Like you quoted,"The burden of the proof is on the side of the one pretending that a difference can be heard."
post #75 of 2578
Quote:
Originally Posted by m. zillch View Post

But I'll tell you one way that they can not lie: They can't claim proudly that because they have excellent listening abilities, that they can identify whether X is actually A or B (statistically), when in truth they are unable to demonstrate this ability through A/B/X testing. That kind of lie will be caught by the very test itself. Don't you agree?

Sounds useful. There is certainly plenty of that kind of lying going on around here.
post #76 of 2578
Quote:
Originally Posted by PULLIAMM View Post

Sounds useful. There is certainly plenty of that kind of lying going on around here.

Why on earth do you think that it is necessary to inject that ridiculous and useless comment into their discussion.

Whatsmore, you make your opinions very clear, and they are concrete, although not well reasoned. They are also clearly coming form someone with very little extended experience with any higher end equipment and the intricacies therein.

If I were someone that just a few days ago was called to task with a bet the way you were when you completely backed away, I would be ashamed and embarassed to go on this way.
post #77 of 2578
Quote:
Originally Posted by Harrypt View Post

I would be ashamed and embarassed to go on this way.

Then why do you go on that way?
I think it is rather revealing that you are acting all defensive when nobody mentioned your name.
post #78 of 2578
Quote:
Originally Posted by classic77 View Post

Anyway here's an interesting article where a "Blind Test" (I assume it was a double blind test) got bi-wiring accepted by a speaker designer. I found this as I own a couple of his speakers. http://www.legendspeakers.com.au/inf.../biwiring.html

I wasn't at the test, but I can tell you that 99% of people testing for the audibility of bi-wiring make the exact same fundamental mistake in their test methodology which "can" and does at times bias the results. It doesn't matter if the test is "blind" or not as you will soon see. By a show of hands, how many would attempt it in the following way? [We're not talking about blindness etc, just how does A differ from B]:

A= single set of speaker wire from amp to bi-wirable speaker with its gold jumper straps bridging high +/- terminals to low +/- terminals left in place.

B= use two identical runs of same wire, termination, length etc. but remove the jumper straps on the speaker and connect high and low with the two different wires.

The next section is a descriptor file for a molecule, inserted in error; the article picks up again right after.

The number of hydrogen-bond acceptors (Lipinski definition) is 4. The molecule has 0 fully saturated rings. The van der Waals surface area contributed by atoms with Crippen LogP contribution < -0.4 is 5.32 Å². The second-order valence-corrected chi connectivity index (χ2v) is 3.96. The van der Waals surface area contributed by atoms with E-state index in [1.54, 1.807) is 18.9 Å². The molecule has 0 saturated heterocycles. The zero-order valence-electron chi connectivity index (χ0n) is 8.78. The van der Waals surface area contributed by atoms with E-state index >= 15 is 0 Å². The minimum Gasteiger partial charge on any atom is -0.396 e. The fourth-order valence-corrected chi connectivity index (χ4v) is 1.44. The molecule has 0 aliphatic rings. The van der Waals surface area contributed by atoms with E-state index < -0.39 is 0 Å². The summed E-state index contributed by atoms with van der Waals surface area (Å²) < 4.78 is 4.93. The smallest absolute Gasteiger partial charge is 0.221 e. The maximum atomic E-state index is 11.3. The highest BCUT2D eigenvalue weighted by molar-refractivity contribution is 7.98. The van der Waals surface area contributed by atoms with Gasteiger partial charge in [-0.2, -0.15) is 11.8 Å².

Now be honest. How many of you are thinking,"Yeah, that would do it." Well guess what? There's a huge design flaw: "B" is using (effectively) doubly thick wire from amp to speaker so the "A" may have an audible disadvantage merely because its wire is half as thick! The only correct way is to use the same double wire for both A and B but fuse it together for "A" and keep the jumpers in place of course.

I wonder if that speaker designer did this? I'll bet "no".
post #79 of 2578
Quote:
Originally Posted by Chu Gai View Post

I also found the following in a USENET posting by Crawford.



Note, that he says there was only ONE test. Now, really!

Hehe, Yes I find it all hard to believe
post #80 of 2578
Quote:
Originally Posted by Chu Gai View Post

So modify it and select the 'No Friggin Idea' button. You still need to run a sufficient amount of trials to achieve statistical signficance. OTOH, you can run what's called a triangle test, where 2 are the same and one is different. All the time. No tricks. Here you make a forced choice as to which is different. If it's strictly due to chance, your success rate is 33%. Done all the time in the food and beverage industry as well as other areas.

NO, you still don't get it! You can't have a 'No Friggin Idea' button or it wouldn't be a DBT by definition! If you really have no 'friggin' idea you'll get roughly 50/50 in the test. Therefore the hypothesis will not be proven. Listeners could actually have more of a 'friggin' idea than they think! They could get 75/25 correct/incorrect by taking a bit of an educated guess each time for example, which might surprise them in the end.

Quote:
Originally Posted by Chu Gai View Post

We rely upon your integrity.

You know I laughed my ass off when I read this. You know if you rely on my integrity, then why won't you let me do a sighted test?
post #81 of 2578
Quote:
Originally Posted by m. zillch View Post

Like you quoted,"The burden of the proof is on the side of the one pretending that a difference can be heard."

Yes that's it, exactly! If there are people here that think Vinyl is better than CD or visa versa, then they need to prove it. But if they don't prove it, the test proved nothing, zilch, zippo, null, zero.
post #82 of 2578
Quote:
Originally Posted by m. zillch View Post

Yes, you are correct, people who lie or cheat during a test make the results worthless. But I'll tell you one way that they can not lie: They can't claim proudly that because they have excellent listening abilities, that they can identify whether X is actually A or B (statistically), when in truth they are unable to demonstrate this ability through A/B/X testing. That kind of lie will be caught by the very test itself. Don't you agree?